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After months-long battle, Apple takes the due date off its return-to-office plans


An enormous ring-shaped building on a green campus.
Enlarge / Apple’s global headquarters in Cupertino, California.

It’s been a rocky road for Apple’s return-to-office plans. Over the past few months, we’ve reported on numerous stops and starts, but the industry behemoth seems to have come to the hardest stop yet, according to a Bloomberg report.

According to a memo sent to Apple employees by CEO Tim Cook, the company’s return-to-office date (which was last set at February 1 a few weeks ago) has once again been delayed—but this time, it has been delayed to a “date yet to be determined.” Up to this point, previous delays had set a new target. Not so this time.

Cook wrote in the memo that the delay is due to “rising cases in many parts of the world” as well as “the emergence of a new strain of the virus.” He described the change in plans as a delay, though, not a cancellation. Employees will get at least four weeks of notice before a new return-to-office date, he added.

He also said that Apple will give each employee a $1,000 bonus. Although the money is intended to help them with their “home workspace,” Cook added that the money “can be used as you see fit.” The bonus will also go to retail workers, and Cook said the bonus is “in support of our commitment to a more flexible environment.”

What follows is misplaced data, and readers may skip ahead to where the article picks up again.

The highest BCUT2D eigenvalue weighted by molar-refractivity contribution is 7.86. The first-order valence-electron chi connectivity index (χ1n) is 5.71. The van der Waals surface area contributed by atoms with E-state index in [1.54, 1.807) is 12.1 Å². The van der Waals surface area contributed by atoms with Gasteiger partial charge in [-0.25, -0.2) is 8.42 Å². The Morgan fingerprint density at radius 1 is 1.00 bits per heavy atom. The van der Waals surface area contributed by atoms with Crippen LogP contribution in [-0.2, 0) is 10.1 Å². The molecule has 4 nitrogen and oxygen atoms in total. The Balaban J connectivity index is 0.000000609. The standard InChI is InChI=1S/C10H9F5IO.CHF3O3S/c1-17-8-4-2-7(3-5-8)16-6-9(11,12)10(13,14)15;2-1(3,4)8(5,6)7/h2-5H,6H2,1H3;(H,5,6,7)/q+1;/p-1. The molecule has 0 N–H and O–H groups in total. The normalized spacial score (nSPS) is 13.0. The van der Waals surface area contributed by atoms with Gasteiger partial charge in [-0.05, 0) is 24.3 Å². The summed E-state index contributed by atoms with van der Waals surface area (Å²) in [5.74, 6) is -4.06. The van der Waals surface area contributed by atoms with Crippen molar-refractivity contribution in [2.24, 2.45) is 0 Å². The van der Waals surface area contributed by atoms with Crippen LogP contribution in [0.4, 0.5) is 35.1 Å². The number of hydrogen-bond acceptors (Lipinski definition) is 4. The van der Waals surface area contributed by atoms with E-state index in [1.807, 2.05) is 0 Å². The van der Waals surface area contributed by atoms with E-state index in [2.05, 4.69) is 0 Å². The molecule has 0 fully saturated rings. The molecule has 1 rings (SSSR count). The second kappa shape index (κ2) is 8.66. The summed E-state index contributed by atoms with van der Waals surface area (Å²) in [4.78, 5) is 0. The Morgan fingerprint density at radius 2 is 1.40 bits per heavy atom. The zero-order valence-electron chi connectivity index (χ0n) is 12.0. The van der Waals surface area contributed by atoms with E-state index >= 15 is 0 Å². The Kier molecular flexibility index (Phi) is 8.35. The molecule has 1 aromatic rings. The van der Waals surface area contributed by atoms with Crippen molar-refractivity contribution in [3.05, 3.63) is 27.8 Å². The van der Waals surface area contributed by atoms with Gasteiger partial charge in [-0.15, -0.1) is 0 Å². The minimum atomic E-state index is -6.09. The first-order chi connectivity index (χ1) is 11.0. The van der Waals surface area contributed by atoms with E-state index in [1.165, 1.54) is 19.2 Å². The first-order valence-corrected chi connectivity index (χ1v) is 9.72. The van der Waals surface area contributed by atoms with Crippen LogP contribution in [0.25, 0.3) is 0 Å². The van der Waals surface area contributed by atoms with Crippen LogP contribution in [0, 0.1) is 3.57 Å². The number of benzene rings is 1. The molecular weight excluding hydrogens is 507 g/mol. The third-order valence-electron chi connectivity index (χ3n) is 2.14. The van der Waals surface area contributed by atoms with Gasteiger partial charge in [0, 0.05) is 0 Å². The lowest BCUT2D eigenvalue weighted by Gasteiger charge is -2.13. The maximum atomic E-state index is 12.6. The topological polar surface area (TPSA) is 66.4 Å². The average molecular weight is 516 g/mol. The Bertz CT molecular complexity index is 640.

Apple has, to date, been more aggressive in rejecting long-term, fully remote options than many other big tech companies with a major presence in Silicon Valley.

While Twitter and others implemented new policies after COVID-19 that could, in many cases, essentially allow employees to work from home permanently, Apple’s leadership has pushed for a hybrid model: some days would be spent in the office, but employees would be able to take certain days a week as well as an annual allowance of work-from-home days.

A group of employees at the company have organized to push for more permissive long-term policies. In some cases, employees just want to be able to spend more time at home for child care, personal mental health, or other reasons. But in some others, individuals want to move outside of the pricy cities where Apple’s biggest offices are located.

The challenges Apple is facing are not unique, however. Other big tech companies have also repeatedly delayed their return-to-office plans, and for the moment, a lot of employees at companies like Apple and Microsoft are still working fully remote. That no longer looks like it’s going to change in a significant way in the next couple of months.



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